1a. Can Caruana, who cracked 2700 all the way back in July 2010 and never looked back?
1b. Can Giri, who last slipped under 2700 in 2012 at 19 and helped Anand prepare ...

Chess vs The Super Bowl

I blog today while watching the Super Bowl, an American football competition, in the background. It is, to my eyes, not very interesting. But perhaps that is because I blog about chess. Chess is not an American tradition, wherein insane numbers of people tune in. It doesn’t even have its own TV broadcast, which I do hope will change. But the sheer rawness of the physical combat, in my humble opinion, are easily paralleled with what can be seen on the chessboard: not only the brutality, but the inventiveness can be matched. And anyone can play!

The internet makes chess accessible to all who have connections, as evidenced by the popularity of chess sites such as this one: Red Hot Pawn.

procyk–DeepThought RHP 2006
1. d4 f5 2. c4 Ng8f6 3. Nb1c3 e6 4. Ng1f3 Bf8e7 5. g3 O-O 6. Bf1g2 ...

Andrew's Story Part Two

The solution to last edition’s puzzle at the bottom.

Thanks very much to Sebastian Yap for identifying the problem with the PGNs I was trying to post. They work now.

Before we dive in, I’d like to say: I am not made a prophet by my predictions last blog. However, I did get 18/28 of the games: the correct win, loss or draw prediction. 3/7, 5/7, 6/7, and 4/7 in Wijk aan Zee rounds 10, 11, 12, 13. (Carlsen won, with a +5 score, a full point clear of the field. Simply incredible.)

Andrew Ortwin’s story Part Two: ...

Wijk Aan Zee and a Blunder Quiz

Some interesting things in this blog: a blunder quiz, and my part-way review of the Wijk Aan Zee tournament. (It’s called the Tata Steel now, I think, but that’s a rather boring name, so I’ll call it Wijk Aan Zee, which I am more used to.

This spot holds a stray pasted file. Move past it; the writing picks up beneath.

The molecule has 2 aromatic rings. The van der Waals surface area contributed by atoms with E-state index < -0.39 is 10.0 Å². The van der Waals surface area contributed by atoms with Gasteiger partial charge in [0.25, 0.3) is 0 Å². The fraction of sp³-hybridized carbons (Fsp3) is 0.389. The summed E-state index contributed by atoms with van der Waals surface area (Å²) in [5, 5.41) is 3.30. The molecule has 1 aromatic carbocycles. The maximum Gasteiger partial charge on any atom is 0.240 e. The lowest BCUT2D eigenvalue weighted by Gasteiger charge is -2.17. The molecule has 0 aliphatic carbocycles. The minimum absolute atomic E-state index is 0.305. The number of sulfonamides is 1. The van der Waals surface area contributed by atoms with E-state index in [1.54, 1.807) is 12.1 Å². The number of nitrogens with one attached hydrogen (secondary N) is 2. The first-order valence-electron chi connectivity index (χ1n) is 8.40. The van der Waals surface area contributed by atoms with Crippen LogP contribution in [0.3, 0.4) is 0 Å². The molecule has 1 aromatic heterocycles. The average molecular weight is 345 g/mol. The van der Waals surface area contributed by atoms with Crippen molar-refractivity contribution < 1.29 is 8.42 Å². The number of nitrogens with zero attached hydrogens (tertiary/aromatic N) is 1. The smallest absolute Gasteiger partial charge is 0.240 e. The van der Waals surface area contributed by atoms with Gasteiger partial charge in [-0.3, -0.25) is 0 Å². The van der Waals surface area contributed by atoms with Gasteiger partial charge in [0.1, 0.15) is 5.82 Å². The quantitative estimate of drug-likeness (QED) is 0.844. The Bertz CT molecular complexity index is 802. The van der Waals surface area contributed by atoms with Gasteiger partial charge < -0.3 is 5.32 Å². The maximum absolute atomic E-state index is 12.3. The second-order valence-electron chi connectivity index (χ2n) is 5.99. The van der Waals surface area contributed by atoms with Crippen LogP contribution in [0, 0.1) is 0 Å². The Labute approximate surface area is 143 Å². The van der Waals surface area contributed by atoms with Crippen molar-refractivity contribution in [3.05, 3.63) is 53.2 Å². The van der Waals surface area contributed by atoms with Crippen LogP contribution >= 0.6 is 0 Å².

Blunder Quiz:
Try to find the move that the grandmaster (or, in one case, computer) played to lose material or blunder checkmate. This should be fairly easy: a nice departure from the usual “mate in x” quizzes. Try it out.

To start with, a blunder from the 2016 Wijk Aan Zee: White to move.
GM Shakhriyar Mamedyarov– GM Pavel Eljanov Tata Steel 2016
2r3k1/6p1/4p3/4PpQ1/p1P1qP2/7P/P5PK/1R6 w - - 6 3...

A Bit of Chess Fiction

This is an experimental blog. It is a work of fiction! I’m combining narrative and chess (mostly towards the end, in this blog.) I plan to put out this kind of blog every other week, with normal blogs interspersed, for three weeks. I’ll tell the same story, continuing, in a sort of soap-opera format (normally the integration of chess will be less stilted.) Thanks for reading. If you enjoy this, let me know, and I might continue this story longer. Again, this is not a departure from regular programming. That’s coming next week.

“All right. Now I’m turning on the tape,” said Officer Jannick. Reaching over, he clicked on the tape recorder, which beeped and emitted a small red light from a tiny contained lightbulb. “Time: 8:02 P. M. on March 28, 2014. Officers Gaël Jannick and Josèp Cesc...

Checkmate in Ten Moves

One thing that I love about chess is that things can go wrong so quickly. Very quickly. In some cases, a player can lose in as soon as four moves. With cooperation from both sides, even two is possible. But under around twenty is usually considered unusually quickly. Here is an opening trappy variation in which, if Black goes wrong, he can lose in as soon as ten moves. And not even by material loss. By checkmate! In this blog, I examine several games with this motif, the correct responses, and what Red Hot Pawn has done when facing this deceptively tricky, sometimes called drawish, opening.

Movses Movsisyan–Thomas Patton Tulsa Open 2004
1. e4 e5 2. Nf3 Nc6 3. Nc3 g6 {This is a little bit of a slack move. Usually, in e4-e5 openings, fianchettoing takes too much time to be worth it...
Last Post 04 Mar '18
Posts 47
Blog since 27 Mar '15